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Help! My cat won’t stop biting me

 by yunus on 13 Nov 2018 |
1 Comment(s)
Our felines bite for a variety of reasons. It’s important to understand the root of the problem before you can address Kitty’s behavior. 

Whether it’s a playful nibble or a serious clip, biting is a problem behavior in cats. Our felines bite for a variety of reasons, so it’s important to understand the root of the problem before you can address Kitty’s behavior.
 
From social play to a means of getting attention, biting serves a range of functions for cats. Especially in kittens, biting is used as a non-aggressive part of playtime, but this can become a problem when Kitty gets overzealous and bites too hard on a human. Biting can also be used to show dominance, however, and it’s important to distinguish between the two. Some telltale signs that your cat is challenging you for the lead role in the home include aggressive displays such as growling or hissing that accompany his biting. If your pet does this, or biting isn’t accompanied by playful behavior or cuddling, you can be sure he’s trying to show he’s in charge. Some cats also prefer a friendly nibble to meow when they want your attention. If your cat bites and then attempts to lead you to the food bowl, a door he wants to be opened or a litter box that needs cleaning, he is most likely using biting as a form of communication. Cats may also meow after a nibble if the behavior is meant to get your attention.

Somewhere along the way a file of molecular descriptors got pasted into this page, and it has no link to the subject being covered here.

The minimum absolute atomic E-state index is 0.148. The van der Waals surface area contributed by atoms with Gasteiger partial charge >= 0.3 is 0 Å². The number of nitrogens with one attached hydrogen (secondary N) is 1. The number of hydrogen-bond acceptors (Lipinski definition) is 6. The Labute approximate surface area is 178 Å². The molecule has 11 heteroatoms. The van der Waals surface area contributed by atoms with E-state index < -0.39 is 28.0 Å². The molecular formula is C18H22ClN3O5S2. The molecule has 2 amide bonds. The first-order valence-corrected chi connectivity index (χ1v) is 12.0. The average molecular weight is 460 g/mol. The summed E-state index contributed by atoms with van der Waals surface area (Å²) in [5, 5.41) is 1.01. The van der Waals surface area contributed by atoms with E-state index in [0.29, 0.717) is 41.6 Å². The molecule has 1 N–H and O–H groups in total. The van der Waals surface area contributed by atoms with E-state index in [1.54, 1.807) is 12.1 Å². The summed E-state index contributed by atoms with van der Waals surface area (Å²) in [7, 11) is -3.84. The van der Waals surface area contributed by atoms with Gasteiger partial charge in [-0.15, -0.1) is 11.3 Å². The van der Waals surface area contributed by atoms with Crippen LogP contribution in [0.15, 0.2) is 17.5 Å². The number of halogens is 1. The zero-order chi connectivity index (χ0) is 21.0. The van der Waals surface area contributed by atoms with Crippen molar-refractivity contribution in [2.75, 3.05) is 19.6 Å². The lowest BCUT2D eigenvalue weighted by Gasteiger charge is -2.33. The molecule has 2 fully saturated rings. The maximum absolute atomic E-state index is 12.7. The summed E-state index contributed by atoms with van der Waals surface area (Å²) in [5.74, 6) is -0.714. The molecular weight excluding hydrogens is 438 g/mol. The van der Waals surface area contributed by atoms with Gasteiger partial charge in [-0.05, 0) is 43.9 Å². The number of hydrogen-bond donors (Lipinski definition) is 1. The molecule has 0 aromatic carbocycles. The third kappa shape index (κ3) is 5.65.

Whatever is causing your cat to bite, most owners agree it’s not a desirable behavior. Once you have determined the cause of Kitty’s biting, you can address the behavior. Cats that are simply trying to play will benefit from a variety of toys and new objects to investigate, such as paper bags or cardboard boxes. Playing with your cat for at least a few minutes each day using a fishing pole or other toy will also help curb his biting—as long as you don’t let him treat your hands like a toy. If your cat becomes too rough, put him in “time out” by immediately ending the game, so he will learn boundaries over time. Cats that are biting to show dominance require a more disciplined approach. Use a louder, firm tone to show your cat you are in charge at home and, if he’s not already neutered, consider getting your pet fixed, as unneutered males tend to be the most dominant cats. If your pet is simply biting to get your attention, however, the best response is to ignore him. Eventually, Kitty will learn that biting does not earn him the attention he needs and will try a different approach.
 
When training a cat not to bite, consistency is crucial. While biting can often be cute or playful, especially in kittens, you should never encourage this behavior. Your cat is less unlikely to understand the difference between different types of biting, so treat all biting the same by discouraging the behavior. Remember, never physically punish your cat for biting, as this can only escalate rough play or lead to fearful aggression from your pet.
 

Comment(s)1

Patty - Comment
Patty13 Dec 2018Reply
Good tips. One of my cats does the playful biting thing, so it's nice to know how to curb that behavior.

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